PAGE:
Dancing in the Rain: Lessons Learned on my Personal Journey with PD (more at www.PDPlan4Life.com) Copyright 2013-20 Sheryl Jedlinski
By Sheryl Jedlinski
Although a man of average size, my Dad’s presence in my life has always been that of a giant.
He was my most vocal cheerleader, president of my fan club, and my most ardent defender. He had magical powers that during my teenage years could transform my tears into laughter with his signature “pruney off” look.
When I was diagnosed with Parkinson’s disease 20 years ago, he joined the fight to find a cure. He and my Mom became my groupies, taking to the road to attend my presentations. He stood in hotel lobbies and steered people my way, promising that my presentation was the best, and making sure they knew I was his daughter. In recognition of the extraordinary hours I logged plowing through medical information, my Dad proclaimed me “a half-assed doctor.” Only he could turn a phrase like that into a compliment.He was the king of one-line “gems.”
My Dad encouraged me to follow my passion, imparting to me his belief that I could achieve whatever I set my mind to do. When necessary, he provided a little push… as he did to move me to finish writing my book about my journey with Parkinson’s. For the last year of his life he reminded me daily that he was 90 years old and was not going to live forever. If I wanted him to see this book published before he died, I would have to write faster. It worked.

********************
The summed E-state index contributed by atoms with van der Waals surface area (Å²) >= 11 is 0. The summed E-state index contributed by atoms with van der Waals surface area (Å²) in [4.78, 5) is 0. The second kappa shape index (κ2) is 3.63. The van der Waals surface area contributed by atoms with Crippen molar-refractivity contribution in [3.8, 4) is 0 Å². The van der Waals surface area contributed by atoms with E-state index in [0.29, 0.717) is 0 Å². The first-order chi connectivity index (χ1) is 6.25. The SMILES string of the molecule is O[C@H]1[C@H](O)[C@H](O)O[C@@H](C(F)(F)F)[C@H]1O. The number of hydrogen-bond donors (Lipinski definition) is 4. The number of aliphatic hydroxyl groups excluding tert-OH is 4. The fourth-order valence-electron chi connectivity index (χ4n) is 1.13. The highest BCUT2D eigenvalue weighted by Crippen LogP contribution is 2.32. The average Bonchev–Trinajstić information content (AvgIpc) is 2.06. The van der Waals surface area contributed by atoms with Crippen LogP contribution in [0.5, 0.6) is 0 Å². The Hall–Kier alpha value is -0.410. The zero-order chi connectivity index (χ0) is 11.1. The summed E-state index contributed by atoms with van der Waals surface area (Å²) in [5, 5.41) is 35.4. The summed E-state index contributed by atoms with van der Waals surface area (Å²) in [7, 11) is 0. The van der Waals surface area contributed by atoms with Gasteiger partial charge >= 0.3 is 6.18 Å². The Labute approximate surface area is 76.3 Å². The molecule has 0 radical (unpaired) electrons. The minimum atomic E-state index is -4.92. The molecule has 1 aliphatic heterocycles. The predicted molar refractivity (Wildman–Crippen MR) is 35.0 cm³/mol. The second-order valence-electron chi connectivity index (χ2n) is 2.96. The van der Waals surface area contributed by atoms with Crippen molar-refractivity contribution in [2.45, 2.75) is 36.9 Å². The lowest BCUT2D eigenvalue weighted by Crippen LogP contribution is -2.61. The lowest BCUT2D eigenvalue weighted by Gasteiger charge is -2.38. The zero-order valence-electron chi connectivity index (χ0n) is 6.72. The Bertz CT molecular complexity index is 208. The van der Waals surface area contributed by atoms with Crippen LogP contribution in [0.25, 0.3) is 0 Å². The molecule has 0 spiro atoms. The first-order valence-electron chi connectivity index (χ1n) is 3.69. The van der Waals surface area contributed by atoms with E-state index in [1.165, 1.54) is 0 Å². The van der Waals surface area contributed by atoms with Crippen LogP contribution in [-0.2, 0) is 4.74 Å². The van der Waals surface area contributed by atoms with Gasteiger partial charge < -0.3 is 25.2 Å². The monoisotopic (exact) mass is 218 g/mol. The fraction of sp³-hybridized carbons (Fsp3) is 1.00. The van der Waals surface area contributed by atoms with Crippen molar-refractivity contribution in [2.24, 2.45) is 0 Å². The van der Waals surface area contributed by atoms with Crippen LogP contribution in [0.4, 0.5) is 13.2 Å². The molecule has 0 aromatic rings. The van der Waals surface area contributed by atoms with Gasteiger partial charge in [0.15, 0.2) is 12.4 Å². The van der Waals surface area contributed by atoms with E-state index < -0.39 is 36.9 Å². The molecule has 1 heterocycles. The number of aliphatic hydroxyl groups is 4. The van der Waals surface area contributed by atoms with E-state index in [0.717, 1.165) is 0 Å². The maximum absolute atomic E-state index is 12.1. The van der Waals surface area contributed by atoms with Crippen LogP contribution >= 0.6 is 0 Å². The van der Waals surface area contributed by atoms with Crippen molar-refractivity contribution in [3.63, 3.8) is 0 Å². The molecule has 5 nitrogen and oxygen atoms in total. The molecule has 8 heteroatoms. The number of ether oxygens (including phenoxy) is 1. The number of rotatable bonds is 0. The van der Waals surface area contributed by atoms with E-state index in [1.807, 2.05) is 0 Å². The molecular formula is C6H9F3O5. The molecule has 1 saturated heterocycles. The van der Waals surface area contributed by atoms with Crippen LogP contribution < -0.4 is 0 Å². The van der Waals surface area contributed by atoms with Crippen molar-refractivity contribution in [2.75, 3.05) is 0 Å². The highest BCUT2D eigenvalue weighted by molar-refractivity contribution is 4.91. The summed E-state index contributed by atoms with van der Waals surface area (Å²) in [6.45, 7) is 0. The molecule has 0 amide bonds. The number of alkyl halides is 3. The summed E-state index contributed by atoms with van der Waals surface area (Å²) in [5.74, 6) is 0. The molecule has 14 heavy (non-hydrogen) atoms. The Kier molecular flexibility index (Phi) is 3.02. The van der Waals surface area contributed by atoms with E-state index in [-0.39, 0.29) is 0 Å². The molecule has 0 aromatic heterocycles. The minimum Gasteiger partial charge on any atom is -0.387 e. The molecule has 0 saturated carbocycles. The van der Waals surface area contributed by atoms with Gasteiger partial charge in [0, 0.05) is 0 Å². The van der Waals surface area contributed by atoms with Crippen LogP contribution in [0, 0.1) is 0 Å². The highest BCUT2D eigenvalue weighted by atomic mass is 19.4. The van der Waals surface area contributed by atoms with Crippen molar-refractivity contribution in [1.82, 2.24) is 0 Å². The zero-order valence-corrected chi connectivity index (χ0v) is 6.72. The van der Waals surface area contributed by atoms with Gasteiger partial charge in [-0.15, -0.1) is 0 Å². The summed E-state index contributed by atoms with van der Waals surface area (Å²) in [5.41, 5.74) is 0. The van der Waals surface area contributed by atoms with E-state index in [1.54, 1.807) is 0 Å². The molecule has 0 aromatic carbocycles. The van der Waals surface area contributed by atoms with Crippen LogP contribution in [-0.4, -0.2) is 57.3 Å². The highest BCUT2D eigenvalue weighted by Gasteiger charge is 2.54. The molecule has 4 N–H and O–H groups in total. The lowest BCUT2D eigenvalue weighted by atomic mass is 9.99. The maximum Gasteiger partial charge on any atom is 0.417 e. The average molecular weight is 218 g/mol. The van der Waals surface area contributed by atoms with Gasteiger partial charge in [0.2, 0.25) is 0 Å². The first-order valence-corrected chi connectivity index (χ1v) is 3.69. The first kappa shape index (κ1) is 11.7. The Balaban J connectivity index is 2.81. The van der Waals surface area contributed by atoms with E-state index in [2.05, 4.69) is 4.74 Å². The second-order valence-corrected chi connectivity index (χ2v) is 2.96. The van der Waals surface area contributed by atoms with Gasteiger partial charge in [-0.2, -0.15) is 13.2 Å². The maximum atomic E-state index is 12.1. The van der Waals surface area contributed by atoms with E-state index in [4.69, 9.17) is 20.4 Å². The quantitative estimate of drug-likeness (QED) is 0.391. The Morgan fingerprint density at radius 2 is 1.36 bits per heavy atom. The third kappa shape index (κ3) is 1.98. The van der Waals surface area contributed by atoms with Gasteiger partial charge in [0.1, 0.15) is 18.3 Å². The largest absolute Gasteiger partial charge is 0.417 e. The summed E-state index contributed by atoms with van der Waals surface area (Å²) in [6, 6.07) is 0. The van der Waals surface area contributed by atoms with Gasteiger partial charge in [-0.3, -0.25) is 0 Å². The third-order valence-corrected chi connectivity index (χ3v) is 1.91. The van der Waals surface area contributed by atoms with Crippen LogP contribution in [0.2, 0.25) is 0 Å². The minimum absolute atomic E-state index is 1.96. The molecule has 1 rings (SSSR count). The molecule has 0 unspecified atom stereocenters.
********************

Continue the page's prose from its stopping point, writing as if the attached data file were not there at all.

From an early age, my Dad taught me to care about the larger world beyond me, to stand up for what I believe in, and to give a voice to those who can’t speak for themselves. We agreed on most issues, except for the Vietnam War and actress Jane Fonda’s role in it. Being on opposing sides brought me to tears almost every day, until we agreed to disagree in the name of having “rapport.”
In recent years, we used video calling, article sharing, and on-line bridge games to erase the miles between us. My Dad always told me, we were so connected that if I was cut, he would bleed.
My first and last emails of the day were usually from my Dad. They included links to major news stories prefaced by our signature “what sayeth thou?” We were “fair and balanced” before the phrase became a joke.
The depth and longevity of my relationship with my Dad is a rarity by any standards. This is precisely why his passing last week leaves a giant-sized hole in my life. Still, the sadness is a small price to pay for having enjoyed such a unique relationship spanning 65 years.
I am forever Daddy’s little girl.